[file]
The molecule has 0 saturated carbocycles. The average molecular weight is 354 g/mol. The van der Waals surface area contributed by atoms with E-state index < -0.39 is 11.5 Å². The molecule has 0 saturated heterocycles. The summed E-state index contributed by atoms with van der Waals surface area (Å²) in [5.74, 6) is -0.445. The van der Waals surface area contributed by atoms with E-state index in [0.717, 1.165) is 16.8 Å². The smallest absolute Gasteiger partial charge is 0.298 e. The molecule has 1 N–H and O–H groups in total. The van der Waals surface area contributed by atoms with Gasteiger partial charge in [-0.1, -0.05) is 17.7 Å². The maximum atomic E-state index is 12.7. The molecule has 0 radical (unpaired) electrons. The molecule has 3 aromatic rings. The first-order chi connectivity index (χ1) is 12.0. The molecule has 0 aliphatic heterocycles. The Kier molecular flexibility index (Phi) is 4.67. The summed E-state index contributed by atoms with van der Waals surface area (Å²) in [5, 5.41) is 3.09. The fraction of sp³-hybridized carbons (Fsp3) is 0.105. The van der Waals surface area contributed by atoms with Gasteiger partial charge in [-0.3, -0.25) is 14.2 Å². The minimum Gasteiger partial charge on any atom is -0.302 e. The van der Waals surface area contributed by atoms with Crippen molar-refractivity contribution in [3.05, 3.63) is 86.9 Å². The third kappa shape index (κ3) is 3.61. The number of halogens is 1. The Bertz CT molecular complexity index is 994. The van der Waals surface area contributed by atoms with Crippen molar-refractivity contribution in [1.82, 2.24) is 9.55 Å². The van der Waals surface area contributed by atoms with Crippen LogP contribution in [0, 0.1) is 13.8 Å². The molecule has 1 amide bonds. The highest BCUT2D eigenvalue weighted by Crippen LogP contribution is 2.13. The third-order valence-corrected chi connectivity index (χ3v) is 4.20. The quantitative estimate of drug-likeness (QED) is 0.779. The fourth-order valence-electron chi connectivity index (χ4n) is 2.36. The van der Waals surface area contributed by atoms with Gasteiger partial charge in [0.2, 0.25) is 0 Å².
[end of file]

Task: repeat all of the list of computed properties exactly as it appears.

The molecule has 0 saturated carbocycles. The average molecular weight is 354 g/mol. The van der Waals surface area contributed by atoms with E-state index < -0.39 is 11.5 Å². The molecule has 0 saturated heterocycles. The summed E-state index contributed by atoms with van der Waals surface area (Å²) in [5.74, 6) is -0.445. The van der Waals surface area contributed by atoms with E-state index in [0.717, 1.165) is 16.8 Å². The smallest absolute Gasteiger partial charge is 0.298 e. The molecule has 1 N–H and O–H groups in total. The van der Waals surface area contributed by atoms with Gasteiger partial charge in [-0.1, -0.05) is 17.7 Å². The maximum atomic E-state index is 12.7. The molecule has 0 radical (unpaired) electrons. The molecule has 3 aromatic rings. The first-order chi connectivity index (χ1) is 12.0. The molecule has 0 aliphatic heterocycles. The Kier molecular flexibility index (Phi) is 4.67. The summed E-state index contributed by atoms with van der Waals surface area (Å²) in [5, 5.41) is 3.09. The fraction of sp³-hybridized carbons (Fsp3) is 0.105. The van der Waals surface area contributed by atoms with Gasteiger partial charge in [-0.3, -0.25) is 14.2 Å². The minimum Gasteiger partial charge on any atom is -0.302 e. The van der Waals surface area contributed by atoms with Crippen molar-refractivity contribution in [3.05, 3.63) is 86.9 Å². The third kappa shape index (κ3) is 3.61. The number of halogens is 1. The Bertz CT molecular complexity index is 994. The van der Waals surface area contributed by atoms with Crippen molar-refractivity contribution in [1.82, 2.24) is 9.55 Å². The van der Waals surface area contributed by atoms with Crippen LogP contribution in [0, 0.1) is 13.8 Å². The molecule has 1 amide bonds. The highest BCUT2D eigenvalue weighted by Crippen LogP contribution is 2.13. The third-order valence-corrected chi connectivity index (χ3v) is 4.20. The quantitative estimate of drug-likeness (QED) is 0.779. The fourth-order valence-electron chi connectivity index (χ4n) is 2.36. The van der Waals surface area contributed by atoms with Gasteiger partial charge in [0.2, 0.25) is 0 Å².